The coronavirus pandemic and the shift to distance learning have led many college-age adults to rethink their education in the short term. Simone Pass Tucker decided to put undergraduate work on hold and try politics.
Pass Tucker, 22, who is Jewish, is one of three candidates running in a special election for a seat on the Falls Church City Council. Pass Tucker identifies as non-binary, and uses the pronouns they and them. If victorious on Nov. 3, Pass Tucker would be the first openly non-binary person elected in Virginia.
“I decided to run because I think anyone and everyone should have a voice in local politics,” they said. “Whether it’s age or race or gender, income level, whatever it is, I think everyone should be able to have a voice in government. And the easiest way to do that is to start with local government.”
If elected, Pass Tucker’s immediate priority will be to amend the city’s zoning code. They said a large number of homes in Falls Church are zoned for single families. Removing this stipulation would allow for accessory dwelling units, duplexes and multiple families living in the same house. Pass Tucker said the change would allow for more lower-income families to move to the city of about 14,600 residents.
The council seat was left vacant by the death in July of council member Daniel X. Sze. Two others, Debbie Hiscott and Joshua Shokoor, are vying for the seat.
“In terms of what I had seen from [the council] in the past, I wasn’t confident that they were going to put into place the changes that I think are important in Falls Church city and that I know a lot of my neighbors would like to see happen,” Pass Tucker said.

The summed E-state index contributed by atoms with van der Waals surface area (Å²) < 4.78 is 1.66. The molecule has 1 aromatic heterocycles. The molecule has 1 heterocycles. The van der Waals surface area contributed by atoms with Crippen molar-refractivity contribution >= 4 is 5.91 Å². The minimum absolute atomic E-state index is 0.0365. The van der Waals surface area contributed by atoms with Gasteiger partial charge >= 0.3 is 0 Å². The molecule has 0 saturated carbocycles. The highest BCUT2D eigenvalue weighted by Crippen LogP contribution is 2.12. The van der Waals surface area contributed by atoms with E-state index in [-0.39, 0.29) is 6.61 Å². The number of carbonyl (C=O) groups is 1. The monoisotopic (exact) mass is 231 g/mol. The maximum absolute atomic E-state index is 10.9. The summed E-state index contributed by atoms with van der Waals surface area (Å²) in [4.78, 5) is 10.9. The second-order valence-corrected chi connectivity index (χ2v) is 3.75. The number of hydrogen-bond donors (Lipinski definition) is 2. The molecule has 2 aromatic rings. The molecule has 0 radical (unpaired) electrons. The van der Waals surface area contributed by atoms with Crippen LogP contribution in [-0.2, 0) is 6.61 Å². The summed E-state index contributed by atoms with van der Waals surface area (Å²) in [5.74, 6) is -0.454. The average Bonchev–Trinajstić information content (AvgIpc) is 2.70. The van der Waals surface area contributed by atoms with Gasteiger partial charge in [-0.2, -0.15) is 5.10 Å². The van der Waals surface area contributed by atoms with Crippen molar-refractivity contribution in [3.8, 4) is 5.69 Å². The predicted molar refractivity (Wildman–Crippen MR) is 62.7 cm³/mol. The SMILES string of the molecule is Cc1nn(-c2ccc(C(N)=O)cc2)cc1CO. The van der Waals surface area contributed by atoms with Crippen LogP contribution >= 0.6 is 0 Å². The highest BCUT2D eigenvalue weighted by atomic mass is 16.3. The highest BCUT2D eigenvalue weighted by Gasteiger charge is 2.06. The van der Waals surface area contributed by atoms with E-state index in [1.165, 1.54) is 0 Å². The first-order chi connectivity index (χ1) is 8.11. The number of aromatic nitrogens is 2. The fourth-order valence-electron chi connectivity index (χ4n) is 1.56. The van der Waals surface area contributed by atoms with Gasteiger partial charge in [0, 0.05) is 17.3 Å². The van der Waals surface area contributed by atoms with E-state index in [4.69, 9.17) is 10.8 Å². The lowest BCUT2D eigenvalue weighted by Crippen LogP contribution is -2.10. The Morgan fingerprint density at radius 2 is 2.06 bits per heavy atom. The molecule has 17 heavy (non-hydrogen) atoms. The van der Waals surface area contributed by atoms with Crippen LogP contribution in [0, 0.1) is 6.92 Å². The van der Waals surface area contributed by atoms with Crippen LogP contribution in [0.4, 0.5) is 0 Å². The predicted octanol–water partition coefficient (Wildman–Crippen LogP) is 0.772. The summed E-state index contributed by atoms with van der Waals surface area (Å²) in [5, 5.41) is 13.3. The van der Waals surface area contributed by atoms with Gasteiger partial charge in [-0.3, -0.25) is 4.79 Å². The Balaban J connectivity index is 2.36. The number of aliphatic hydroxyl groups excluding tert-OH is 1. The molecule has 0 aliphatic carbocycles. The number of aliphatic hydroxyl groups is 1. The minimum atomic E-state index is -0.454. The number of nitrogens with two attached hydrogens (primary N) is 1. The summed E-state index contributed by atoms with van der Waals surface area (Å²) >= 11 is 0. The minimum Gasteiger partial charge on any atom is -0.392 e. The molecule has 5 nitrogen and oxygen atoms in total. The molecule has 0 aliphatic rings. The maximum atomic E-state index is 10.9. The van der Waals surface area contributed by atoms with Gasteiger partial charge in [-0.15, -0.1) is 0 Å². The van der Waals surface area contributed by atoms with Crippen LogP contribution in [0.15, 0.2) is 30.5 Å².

Other issues they’re running on include downsizing the city’s carbon footprint, increasing the stock of affordable housing, scaling back parking and speeding tickets and supporting local businesses.
Pass Tucker grew up in Falls Church and graduated from George Mason High School in 2016. Pass Tucker was a student at The College of William & Mary in Williamsburg pursuing a bachelor’s degree in sociology with a minor in Judaic studies, and less than a year away from graduating, when the pandemic began. With classes now online, Pass Tucker decided to take a break until the pandemic passed. As a candidate, Pass Tucker is learning as they go.
“This is going to sound a little weird, but I forgot I was non-binary — like, I forgot that that was something that would matter — until I had already announced,” Pass Tucker said.
Most people have been accepting of their gender identity, Pass Tucker said.
“There’s the occasional person where I knock on their door and then they say something homophobic or transphobic,” Pass Tucker said. “But the majority of people in Falls Church are pretty liberal and accepting, which is another reason why I love Falls Church so much.
“It’s important to have minority representation in whatever form it comes in, because people who are members of marginalized groups understand what it is like to be oppressed,” Pass Tucker added. “And, quite frankly, it is easier to have empathy for and to help lift up other marginalized communities, even if they’re not a part of them.”
As a Jew, Pass Tucker said they observe Shabbat and try to live a life guided by Jewish values. Pass Tucker identifies with the Reconstructionist movement. Pass Tucker has been involved with groups including J Street, Planned Parenthood and Sunrise Movement. A notable Jewish experience for them was traveling with 26 other college students to Israel in 2019. The 10-day Let Our People Know trip was organized and funded by J Street and Pass Tucker wrote of the experience in an opinion piece in Washington Jewish Week.
Upon finishing their studies, Pass Tucker plans to go into full-time activism and advocacy work, particularly around racial equity or the Israel-Palestine conflict. But meanwhile, the election is nearing.
“I don’t really have a date to go back to things anymore because of the campaign,” Pass Tucker said. “I am happy to take as much time off from school as needed. I can do it part-time until I finish. But enacting positive change in my local community is something that’s super important to me. More important than a traditional career.”